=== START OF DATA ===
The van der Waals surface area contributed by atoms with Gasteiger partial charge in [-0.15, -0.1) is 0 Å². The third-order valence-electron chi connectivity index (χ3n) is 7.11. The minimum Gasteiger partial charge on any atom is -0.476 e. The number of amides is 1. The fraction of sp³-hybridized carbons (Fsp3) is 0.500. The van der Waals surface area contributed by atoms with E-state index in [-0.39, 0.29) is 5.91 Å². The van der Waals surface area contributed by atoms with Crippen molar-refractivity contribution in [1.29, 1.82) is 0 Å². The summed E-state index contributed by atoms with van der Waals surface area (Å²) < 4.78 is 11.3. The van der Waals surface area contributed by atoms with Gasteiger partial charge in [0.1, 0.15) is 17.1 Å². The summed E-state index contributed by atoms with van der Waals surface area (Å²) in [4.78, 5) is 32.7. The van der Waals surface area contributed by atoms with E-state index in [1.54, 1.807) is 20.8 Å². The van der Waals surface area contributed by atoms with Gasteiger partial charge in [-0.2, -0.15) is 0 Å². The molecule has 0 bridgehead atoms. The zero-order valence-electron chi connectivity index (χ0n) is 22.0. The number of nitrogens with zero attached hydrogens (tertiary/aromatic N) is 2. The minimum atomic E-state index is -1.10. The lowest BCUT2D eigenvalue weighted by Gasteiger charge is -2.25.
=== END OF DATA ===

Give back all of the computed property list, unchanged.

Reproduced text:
The van der Waals surface area contributed by atoms with Gasteiger partial charge in [-0.15, -0.1) is 0 Å². The third-order valence-electron chi connectivity index (χ3n) is 7.11. The minimum Gasteiger partial charge on any atom is -0.476 e. The number of amides is 1. The fraction of sp³-hybridized carbons (Fsp3) is 0.500. The van der Waals surface area contributed by atoms with E-state index in [-0.39, 0.29) is 5.91 Å². The van der Waals surface area contributed by atoms with Crippen molar-refractivity contribution in [1.29, 1.82) is 0 Å². The summed E-state index contributed by atoms with van der Waals surface area (Å²) < 4.78 is 11.3. The van der Waals surface area contributed by atoms with Gasteiger partial charge in [0.1, 0.15) is 17.1 Å². The summed E-state index contributed by atoms with van der Waals surface area (Å²) in [4.78, 5) is 32.7. The van der Waals surface area contributed by atoms with E-state index in [1.54, 1.807) is 20.8 Å². The van der Waals surface area contributed by atoms with Gasteiger partial charge in [-0.2, -0.15) is 0 Å². The molecule has 0 bridgehead atoms. The zero-order valence-electron chi connectivity index (χ0n) is 22.0. The number of nitrogens with zero attached hydrogens (tertiary/aromatic N) is 2. The minimum atomic E-state index is -1.10. The lowest BCUT2D eigenvalue weighted by Gasteiger charge is -2.25.